When traveling by air, it's common to hear bells, chimes, tones, whatever-you-call-them over the speaker system. It seems like a single tone is just a passenger pushing their call button. But what do the other ones mean? Are they unique to each airline, or are they universal country-wide or world-wide?

1 Answer 1


Right, firstly according to Airliners.net forums, each airline has different chime meanings.

However, on Yahoo, we have a list of all of the chimes - but presumably it's for a specific plane, and it doesn't say which:

Generally they are as follows:-

1 x chime for a passenger call bell

2 x chimes if the crew are calling each other

2 x chimes to indicate takeoff and landing

5 x hi / low chimes an emergency!!!

2x bong!! for the seatbelt sign flashing for top of climb for crew to be released and same again for crew to be seated for landing!

3x Chimes if toilet smoke detector activated

1x Chime for toilet call bell 1x HIGH, HIGH LOW Chime for emergency Interphone call to Manager

1x LOW LOW HIGH Chime for Crew help needed!

If you listen carefully the are two tones of call chime. A high and a low. These will vary depending on operator and aircraft type!

This is confirmed again on Airlines.net, where they show that for Canadian Airlines it's as follows:

1 bell - passenger call, lav call, change in cabin signs, five minute warning prior to landing, crew communication via interphone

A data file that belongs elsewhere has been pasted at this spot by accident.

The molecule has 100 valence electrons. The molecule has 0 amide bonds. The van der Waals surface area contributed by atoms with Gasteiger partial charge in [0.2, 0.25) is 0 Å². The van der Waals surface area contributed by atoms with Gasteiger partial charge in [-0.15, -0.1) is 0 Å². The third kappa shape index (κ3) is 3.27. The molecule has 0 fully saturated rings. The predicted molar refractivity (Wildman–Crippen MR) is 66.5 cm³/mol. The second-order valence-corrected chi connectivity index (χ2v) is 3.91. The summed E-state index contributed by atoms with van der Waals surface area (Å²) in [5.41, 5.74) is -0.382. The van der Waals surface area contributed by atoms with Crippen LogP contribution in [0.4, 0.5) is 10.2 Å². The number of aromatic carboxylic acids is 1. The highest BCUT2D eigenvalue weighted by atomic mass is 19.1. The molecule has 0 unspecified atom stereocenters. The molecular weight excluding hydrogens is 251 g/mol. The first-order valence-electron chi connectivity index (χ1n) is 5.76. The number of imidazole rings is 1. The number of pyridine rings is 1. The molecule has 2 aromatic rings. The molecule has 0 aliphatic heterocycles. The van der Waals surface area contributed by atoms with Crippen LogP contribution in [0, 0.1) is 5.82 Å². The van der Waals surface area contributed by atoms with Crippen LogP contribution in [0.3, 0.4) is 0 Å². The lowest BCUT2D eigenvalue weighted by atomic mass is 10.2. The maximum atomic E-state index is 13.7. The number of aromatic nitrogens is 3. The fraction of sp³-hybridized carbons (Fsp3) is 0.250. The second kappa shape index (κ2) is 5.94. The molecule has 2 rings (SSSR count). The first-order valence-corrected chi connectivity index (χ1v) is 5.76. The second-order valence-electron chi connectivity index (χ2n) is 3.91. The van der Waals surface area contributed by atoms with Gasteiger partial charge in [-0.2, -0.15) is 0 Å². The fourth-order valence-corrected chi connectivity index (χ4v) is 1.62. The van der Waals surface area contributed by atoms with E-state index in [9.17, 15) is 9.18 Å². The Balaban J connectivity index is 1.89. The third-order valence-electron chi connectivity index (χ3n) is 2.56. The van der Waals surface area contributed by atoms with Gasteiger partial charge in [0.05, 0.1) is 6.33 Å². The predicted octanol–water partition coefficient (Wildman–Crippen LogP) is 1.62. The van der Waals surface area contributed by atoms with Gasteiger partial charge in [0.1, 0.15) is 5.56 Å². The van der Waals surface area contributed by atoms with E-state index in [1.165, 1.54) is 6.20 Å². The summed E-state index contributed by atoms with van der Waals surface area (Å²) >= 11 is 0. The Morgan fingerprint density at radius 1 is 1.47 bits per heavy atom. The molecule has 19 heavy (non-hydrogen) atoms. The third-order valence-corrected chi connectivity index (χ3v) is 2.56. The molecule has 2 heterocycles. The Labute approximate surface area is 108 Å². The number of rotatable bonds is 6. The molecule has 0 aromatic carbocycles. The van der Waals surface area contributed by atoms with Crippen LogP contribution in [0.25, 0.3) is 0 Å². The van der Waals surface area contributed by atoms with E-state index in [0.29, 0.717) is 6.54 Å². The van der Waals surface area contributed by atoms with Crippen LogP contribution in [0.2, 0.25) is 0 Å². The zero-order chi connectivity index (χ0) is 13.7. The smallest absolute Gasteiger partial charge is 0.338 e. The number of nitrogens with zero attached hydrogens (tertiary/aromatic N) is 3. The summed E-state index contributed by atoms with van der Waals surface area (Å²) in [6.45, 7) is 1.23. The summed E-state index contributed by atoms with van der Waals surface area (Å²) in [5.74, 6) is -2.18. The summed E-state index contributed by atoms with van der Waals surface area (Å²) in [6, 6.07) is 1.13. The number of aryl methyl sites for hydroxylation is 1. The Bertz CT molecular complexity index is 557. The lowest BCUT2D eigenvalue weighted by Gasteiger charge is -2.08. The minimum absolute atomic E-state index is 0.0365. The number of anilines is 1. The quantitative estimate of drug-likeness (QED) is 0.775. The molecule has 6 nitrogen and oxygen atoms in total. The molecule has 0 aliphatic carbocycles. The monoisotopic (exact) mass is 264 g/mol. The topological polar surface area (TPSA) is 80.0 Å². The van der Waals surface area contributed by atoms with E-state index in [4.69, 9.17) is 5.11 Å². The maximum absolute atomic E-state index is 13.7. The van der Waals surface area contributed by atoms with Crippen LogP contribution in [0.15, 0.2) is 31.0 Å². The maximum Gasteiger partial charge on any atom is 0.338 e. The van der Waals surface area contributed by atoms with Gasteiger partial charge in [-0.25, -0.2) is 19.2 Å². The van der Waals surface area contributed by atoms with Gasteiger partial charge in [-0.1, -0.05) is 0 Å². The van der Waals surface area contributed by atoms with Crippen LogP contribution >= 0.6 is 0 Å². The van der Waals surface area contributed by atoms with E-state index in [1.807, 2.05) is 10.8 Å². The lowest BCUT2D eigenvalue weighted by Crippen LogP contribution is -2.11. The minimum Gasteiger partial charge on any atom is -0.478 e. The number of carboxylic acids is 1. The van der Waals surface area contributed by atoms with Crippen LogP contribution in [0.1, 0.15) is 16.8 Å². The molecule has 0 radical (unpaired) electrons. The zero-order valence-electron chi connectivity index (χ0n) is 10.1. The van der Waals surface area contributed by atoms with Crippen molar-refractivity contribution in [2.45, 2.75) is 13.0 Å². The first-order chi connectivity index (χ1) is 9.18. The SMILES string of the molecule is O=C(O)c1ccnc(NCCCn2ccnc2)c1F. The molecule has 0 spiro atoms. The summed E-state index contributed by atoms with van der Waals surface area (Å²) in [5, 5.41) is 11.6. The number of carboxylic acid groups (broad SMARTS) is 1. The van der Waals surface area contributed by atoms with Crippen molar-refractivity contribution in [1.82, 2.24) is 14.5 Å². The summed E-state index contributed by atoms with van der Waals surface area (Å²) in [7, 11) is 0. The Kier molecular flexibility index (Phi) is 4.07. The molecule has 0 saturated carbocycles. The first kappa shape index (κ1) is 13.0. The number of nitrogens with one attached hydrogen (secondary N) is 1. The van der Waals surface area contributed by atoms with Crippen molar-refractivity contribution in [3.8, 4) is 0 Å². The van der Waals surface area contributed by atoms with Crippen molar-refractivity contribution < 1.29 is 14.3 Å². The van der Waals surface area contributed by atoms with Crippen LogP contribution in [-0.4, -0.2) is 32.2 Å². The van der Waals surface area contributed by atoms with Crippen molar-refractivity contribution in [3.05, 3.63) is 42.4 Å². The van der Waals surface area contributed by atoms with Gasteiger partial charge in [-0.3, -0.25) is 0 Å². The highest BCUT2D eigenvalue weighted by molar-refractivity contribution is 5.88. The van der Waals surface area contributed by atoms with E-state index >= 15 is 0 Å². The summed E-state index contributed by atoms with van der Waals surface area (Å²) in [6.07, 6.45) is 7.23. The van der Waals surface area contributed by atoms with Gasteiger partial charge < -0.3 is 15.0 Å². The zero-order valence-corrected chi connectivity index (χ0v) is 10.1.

2 bells - F/A to contact the flight deck for a message

3 bells - Take-off or landing imminent - take your jump seat

5 bells on the ground - evacuate

5 bells inflight - F/A to report immediately to the flight deck to receive emergency instructions

The same forums have another page with information on NW, Continental and others, so it would certainly seem to vary from company to company.

  • Canadian Airlines ceased operations in 2001, suggesting that's not a super up-to-date resource Oct 25, 2015 at 15:01
  • @KateGregory indeed, but it still shows the point that each airline has differed - there not being a standard. Although I suppose hypothetically they could have been standardised since then, although the other links would seem to indicate not.
    – Mark Mayo
    Oct 26, 2015 at 0:22
  • Great, now I'm going to be anxious whenever I hear 3 chimes in-flight because I'll be expecting to hear 2 more right afterwards.
    – Dai
    Mar 6, 2018 at 10:44

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